A persistent challenge for California workers in the years immediately following the Great Recession was the lack of wage growth. Even as the labor market continued to rebound and unemployment fell, workers across the wage distribution continued to lose ground as the purchasing power of their wages eroded.
Data for 2014 suggest that while wage erosion may have finally halted for some workers, this was not true for the worker at the middle of the wage distribution – the median earner – who continued to see an erosion in her hourly wage last year. What’s more, workers earning around the median wage – those at the 40th and 60th percentile – also are continuing to see a decline in the purchasing power of their wages. This continues a decades-long trend of the state’s economic growth not leading to broad-based wage growth for California workers.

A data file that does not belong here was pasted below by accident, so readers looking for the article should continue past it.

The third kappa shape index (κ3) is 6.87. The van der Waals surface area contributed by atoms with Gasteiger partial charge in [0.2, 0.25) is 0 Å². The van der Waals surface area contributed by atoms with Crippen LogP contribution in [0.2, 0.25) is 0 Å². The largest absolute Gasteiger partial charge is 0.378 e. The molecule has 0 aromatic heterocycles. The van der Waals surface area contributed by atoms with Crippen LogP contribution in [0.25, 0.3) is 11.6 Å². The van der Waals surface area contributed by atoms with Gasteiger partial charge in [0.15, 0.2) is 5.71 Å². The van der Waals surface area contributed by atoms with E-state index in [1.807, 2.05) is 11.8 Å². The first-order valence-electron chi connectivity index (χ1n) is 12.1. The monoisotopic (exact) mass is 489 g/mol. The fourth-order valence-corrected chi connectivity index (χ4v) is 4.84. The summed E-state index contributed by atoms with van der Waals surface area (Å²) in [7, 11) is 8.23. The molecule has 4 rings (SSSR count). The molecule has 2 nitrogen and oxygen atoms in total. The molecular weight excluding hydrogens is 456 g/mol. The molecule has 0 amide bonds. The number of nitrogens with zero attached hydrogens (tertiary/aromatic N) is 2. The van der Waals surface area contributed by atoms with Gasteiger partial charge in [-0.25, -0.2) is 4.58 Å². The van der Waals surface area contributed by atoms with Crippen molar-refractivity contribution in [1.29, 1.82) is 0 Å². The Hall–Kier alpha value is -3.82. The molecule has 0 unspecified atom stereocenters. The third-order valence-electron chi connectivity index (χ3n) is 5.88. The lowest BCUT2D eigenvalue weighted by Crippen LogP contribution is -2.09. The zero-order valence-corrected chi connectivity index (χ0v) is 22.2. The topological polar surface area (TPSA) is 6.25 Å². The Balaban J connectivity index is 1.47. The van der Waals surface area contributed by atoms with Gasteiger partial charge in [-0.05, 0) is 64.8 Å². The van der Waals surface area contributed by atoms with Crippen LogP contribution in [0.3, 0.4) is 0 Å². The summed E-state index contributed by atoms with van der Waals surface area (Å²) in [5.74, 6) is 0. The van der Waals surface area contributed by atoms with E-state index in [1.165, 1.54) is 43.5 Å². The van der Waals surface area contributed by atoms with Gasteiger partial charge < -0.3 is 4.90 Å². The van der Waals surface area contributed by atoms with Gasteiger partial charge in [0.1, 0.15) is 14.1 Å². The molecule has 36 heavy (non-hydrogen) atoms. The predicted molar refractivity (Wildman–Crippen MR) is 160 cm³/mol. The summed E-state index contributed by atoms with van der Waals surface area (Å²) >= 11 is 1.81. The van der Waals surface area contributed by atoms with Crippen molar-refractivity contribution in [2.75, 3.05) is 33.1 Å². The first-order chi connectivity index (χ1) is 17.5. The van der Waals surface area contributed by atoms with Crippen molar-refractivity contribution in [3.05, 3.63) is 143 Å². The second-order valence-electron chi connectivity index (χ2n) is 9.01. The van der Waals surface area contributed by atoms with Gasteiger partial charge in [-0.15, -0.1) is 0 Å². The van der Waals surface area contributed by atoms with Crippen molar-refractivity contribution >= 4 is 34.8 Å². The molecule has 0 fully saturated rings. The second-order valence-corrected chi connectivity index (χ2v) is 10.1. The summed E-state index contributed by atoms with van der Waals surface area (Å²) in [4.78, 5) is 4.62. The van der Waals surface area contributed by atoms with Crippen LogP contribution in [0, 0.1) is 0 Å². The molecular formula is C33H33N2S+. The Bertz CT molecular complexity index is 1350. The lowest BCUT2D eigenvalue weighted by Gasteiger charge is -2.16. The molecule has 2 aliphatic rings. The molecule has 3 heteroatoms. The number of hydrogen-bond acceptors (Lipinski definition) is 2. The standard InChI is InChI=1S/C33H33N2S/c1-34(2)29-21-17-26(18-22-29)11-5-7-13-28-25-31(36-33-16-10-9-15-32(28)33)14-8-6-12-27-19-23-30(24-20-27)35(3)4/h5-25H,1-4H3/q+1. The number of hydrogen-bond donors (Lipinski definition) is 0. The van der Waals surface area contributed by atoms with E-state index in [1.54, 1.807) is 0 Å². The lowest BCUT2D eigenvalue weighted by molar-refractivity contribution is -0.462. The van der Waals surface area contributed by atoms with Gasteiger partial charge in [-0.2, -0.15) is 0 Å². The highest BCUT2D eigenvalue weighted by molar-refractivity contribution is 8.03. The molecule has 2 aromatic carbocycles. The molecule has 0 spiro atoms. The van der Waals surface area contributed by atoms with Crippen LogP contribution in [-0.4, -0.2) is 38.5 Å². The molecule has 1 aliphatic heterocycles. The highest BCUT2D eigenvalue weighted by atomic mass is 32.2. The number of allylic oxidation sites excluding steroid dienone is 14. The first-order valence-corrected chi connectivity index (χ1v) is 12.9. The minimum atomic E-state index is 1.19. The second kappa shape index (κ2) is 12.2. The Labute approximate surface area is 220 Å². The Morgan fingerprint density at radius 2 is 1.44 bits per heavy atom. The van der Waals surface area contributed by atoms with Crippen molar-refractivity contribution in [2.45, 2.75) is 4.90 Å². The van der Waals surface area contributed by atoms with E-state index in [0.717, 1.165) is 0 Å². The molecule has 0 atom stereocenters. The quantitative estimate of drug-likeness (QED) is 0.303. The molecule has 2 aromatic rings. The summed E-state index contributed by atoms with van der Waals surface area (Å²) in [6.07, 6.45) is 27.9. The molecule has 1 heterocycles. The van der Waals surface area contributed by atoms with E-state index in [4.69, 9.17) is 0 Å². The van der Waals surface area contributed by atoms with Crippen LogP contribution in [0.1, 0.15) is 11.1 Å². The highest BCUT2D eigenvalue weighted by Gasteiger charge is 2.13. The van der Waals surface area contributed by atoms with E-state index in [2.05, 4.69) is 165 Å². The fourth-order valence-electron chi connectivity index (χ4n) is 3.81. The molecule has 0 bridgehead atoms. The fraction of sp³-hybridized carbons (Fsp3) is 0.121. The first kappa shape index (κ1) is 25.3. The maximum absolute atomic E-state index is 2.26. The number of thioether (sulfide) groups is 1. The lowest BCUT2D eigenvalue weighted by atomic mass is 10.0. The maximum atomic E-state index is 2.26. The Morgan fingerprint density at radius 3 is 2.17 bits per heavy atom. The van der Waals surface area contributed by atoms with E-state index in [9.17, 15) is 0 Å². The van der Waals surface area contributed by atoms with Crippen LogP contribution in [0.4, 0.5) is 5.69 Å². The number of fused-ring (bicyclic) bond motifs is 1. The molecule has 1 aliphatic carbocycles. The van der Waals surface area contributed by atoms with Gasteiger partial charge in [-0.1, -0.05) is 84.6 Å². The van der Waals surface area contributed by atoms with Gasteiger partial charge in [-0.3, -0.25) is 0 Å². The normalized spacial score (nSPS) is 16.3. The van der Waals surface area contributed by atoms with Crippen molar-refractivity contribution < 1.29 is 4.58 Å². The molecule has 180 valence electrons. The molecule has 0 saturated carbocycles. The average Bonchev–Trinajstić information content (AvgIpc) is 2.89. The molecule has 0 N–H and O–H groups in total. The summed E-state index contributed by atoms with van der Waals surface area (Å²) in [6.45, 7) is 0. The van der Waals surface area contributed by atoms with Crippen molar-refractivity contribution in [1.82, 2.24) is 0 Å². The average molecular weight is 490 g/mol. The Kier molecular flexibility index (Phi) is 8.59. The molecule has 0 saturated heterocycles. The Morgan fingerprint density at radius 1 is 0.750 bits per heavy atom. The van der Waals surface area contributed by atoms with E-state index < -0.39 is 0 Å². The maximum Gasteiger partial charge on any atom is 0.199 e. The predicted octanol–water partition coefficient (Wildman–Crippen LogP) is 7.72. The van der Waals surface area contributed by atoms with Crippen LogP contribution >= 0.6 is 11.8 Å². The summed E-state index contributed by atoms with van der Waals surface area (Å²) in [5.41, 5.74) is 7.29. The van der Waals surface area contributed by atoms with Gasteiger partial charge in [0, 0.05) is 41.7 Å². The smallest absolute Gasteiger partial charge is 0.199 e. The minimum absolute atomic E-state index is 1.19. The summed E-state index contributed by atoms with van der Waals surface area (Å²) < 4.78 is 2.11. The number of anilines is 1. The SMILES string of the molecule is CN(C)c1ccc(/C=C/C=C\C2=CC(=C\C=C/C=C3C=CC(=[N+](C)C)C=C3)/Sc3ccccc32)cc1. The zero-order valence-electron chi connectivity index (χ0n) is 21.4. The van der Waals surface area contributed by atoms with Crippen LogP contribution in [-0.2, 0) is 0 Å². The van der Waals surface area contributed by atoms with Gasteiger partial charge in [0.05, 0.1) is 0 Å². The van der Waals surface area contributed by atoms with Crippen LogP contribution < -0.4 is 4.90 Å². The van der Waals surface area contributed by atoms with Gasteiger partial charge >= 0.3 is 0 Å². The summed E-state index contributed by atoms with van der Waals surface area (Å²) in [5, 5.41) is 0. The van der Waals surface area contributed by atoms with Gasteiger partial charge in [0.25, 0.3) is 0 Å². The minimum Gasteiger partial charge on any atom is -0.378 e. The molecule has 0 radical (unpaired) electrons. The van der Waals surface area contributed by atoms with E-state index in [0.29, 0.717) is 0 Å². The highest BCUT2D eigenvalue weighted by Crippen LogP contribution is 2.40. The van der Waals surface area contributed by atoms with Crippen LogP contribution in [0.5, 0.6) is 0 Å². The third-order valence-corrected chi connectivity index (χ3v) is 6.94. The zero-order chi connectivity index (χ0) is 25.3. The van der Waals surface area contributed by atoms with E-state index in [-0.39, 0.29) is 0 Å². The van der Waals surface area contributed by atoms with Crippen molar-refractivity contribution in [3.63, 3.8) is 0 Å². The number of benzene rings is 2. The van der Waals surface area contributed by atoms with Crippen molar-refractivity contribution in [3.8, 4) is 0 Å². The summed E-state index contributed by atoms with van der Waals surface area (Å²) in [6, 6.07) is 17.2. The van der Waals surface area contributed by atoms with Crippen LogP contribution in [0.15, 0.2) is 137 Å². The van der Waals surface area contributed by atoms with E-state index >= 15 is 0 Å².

Even at a time when workers are better trained, more educated, and more productive than ever, California’s median wage continues to lose ground, and wage inequality continues to worsen.